By now, you may have heard that armadillos are causing leprosy outbreaks in Florida. Nine cases have been reported in Florida this year, which is close to the annual average of ten, according to Time.
So, just how dangerous are these critters to your health? Before you freak out and conjure up images of disfigurement and medieval shunning (hey, it's historically accurate, at least!), here's what you should know:
- What is leprosy? A bacterial disease, also known as Hansen's disease, which causes lesions, growths and dryness on human skin.
- Your chances of getting leprosy are really, really low . Ninety-five percent of the population isn't even susceptible to the disease, according to the Health Resources and Services Administration.
- If you do get it, treatment is very effective. But leprosy is still very serious and requires long treatment. You'll probably be taking a combination of antibiotics for six months to two years, according to the CDC.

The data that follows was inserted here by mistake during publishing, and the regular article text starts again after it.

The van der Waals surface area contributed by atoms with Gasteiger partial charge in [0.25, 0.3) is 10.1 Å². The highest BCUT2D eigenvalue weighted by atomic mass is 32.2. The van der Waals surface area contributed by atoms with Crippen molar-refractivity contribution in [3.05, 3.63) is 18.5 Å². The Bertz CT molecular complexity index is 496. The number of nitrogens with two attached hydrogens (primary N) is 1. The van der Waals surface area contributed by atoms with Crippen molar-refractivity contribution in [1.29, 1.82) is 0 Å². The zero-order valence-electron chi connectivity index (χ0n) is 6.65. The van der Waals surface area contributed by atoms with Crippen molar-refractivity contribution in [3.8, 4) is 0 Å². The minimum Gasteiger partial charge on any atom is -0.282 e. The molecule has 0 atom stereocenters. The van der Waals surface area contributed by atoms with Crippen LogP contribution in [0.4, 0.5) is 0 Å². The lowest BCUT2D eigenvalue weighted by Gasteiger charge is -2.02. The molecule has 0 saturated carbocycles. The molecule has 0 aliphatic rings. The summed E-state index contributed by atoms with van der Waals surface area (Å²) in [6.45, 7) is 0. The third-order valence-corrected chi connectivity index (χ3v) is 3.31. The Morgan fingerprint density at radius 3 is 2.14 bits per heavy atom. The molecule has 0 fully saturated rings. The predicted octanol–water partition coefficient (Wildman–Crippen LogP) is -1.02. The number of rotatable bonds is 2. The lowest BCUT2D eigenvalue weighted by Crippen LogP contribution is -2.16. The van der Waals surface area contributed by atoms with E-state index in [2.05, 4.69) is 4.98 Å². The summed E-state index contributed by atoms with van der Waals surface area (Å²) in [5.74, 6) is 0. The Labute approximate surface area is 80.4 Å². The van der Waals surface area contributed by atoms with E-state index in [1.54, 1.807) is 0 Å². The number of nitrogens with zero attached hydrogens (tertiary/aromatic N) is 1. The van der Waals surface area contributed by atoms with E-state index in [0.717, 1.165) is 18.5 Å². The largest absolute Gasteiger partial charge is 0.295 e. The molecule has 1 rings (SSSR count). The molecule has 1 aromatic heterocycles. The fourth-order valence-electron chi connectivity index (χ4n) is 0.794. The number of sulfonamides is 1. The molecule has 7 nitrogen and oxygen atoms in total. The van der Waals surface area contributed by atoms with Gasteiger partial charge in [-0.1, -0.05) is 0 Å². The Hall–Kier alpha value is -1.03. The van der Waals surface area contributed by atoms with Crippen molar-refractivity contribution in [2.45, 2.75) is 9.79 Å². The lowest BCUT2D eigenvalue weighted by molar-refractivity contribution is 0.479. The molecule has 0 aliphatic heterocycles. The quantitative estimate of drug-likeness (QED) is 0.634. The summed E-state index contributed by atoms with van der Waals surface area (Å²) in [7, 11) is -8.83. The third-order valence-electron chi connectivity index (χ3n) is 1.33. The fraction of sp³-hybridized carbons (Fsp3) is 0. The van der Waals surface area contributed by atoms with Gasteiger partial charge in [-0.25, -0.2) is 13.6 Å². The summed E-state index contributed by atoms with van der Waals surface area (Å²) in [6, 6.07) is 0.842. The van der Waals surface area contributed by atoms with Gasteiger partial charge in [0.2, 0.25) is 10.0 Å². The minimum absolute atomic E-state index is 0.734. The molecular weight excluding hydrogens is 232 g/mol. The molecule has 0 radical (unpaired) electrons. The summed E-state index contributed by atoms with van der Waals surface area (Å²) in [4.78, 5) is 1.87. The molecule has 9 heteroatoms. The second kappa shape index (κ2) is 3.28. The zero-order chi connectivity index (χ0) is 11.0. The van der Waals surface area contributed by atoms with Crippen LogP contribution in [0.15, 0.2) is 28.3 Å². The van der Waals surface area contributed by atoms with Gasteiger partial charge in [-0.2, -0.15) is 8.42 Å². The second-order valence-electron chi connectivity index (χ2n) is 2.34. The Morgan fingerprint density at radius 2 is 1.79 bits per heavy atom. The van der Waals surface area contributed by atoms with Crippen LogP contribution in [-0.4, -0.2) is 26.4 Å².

- Signs and symptoms of leprosy include faded and discolored skin lesions, growths on the skin and thick, stiff or dry skin, to name a few. If any of these sound familiar to you, consult a doctor.
- You should definitely be wary of armadillos. Some armadillos (especially in the south) are naturally infected with leprosy, and armadillos are the only other animal besides humans to host the leprosy bacillus, according to Smithsonian Magazine.
- Really, you should just stay away from armadillos. Although they're naturally nocturnal, it's currently breeding season so armadillos are out during the day and coming into contact with people more often.“It is still very, very unlikely to cause problems but be aware of armadillos and stay away from them," Dr. Sunil Joshi, president of the Duval County Medical Society, told Florida news station WJAX-TV.
Still freaked out? Don't be. But while leprosy is extremely uncommon in the United States, it is worth nothing that there are parts of the world, from Angola to India to Madagascar and Brazil, where it's a life-altering condition, according to the World Health Organization.
As long as Florida visitors and residents steer clear of armadillos, they'll probably be okay. As Florida Health Department spokesman Brad Dalton pointed out to USA Today, "Generally, you don't want to be playing with wild animals anyway."
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